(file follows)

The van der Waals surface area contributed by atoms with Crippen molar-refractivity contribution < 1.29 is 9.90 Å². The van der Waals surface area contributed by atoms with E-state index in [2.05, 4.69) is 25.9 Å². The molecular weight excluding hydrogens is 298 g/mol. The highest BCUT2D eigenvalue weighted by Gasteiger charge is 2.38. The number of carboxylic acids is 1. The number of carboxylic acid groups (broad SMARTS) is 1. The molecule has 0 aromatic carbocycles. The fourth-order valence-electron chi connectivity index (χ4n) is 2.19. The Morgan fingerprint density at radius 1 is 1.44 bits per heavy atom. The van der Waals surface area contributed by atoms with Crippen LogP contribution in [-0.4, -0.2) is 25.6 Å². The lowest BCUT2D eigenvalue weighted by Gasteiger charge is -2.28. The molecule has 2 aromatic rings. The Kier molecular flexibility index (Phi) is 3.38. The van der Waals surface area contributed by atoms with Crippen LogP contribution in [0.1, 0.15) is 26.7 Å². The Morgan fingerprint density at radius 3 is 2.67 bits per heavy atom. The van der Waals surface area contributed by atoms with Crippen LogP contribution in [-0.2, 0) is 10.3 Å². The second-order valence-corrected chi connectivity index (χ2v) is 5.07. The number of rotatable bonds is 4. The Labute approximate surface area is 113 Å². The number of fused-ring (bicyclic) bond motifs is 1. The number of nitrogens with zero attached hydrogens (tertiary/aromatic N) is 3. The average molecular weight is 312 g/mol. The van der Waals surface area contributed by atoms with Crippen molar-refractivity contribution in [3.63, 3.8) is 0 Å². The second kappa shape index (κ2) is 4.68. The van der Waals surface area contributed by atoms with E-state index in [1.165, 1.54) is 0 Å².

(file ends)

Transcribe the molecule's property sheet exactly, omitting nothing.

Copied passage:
The van der Waals surface area contributed by atoms with Crippen molar-refractivity contribution < 1.29 is 9.90 Å². The van der Waals surface area contributed by atoms with E-state index in [2.05, 4.69) is 25.9 Å². The molecular weight excluding hydrogens is 298 g/mol. The highest BCUT2D eigenvalue weighted by Gasteiger charge is 2.38. The number of carboxylic acids is 1. The number of carboxylic acid groups (broad SMARTS) is 1. The molecule has 0 aromatic carbocycles. The fourth-order valence-electron chi connectivity index (χ4n) is 2.19. The Morgan fingerprint density at radius 1 is 1.44 bits per heavy atom. The van der Waals surface area contributed by atoms with Crippen LogP contribution in [-0.4, -0.2) is 25.6 Å². The lowest BCUT2D eigenvalue weighted by Gasteiger charge is -2.28. The molecule has 2 aromatic rings. The Kier molecular flexibility index (Phi) is 3.38. The van der Waals surface area contributed by atoms with Crippen LogP contribution in [0.1, 0.15) is 26.7 Å². The Morgan fingerprint density at radius 3 is 2.67 bits per heavy atom. The van der Waals surface area contributed by atoms with Crippen LogP contribution in [-0.2, 0) is 10.3 Å². The second-order valence-corrected chi connectivity index (χ2v) is 5.07. The number of rotatable bonds is 4. The Labute approximate surface area is 113 Å². The number of fused-ring (bicyclic) bond motifs is 1. The number of nitrogens with zero attached hydrogens (tertiary/aromatic N) is 3. The average molecular weight is 312 g/mol. The van der Waals surface area contributed by atoms with Crippen molar-refractivity contribution in [3.63, 3.8) is 0 Å². The second kappa shape index (κ2) is 4.68. The van der Waals surface area contributed by atoms with E-state index in [1.165, 1.54) is 0 Å².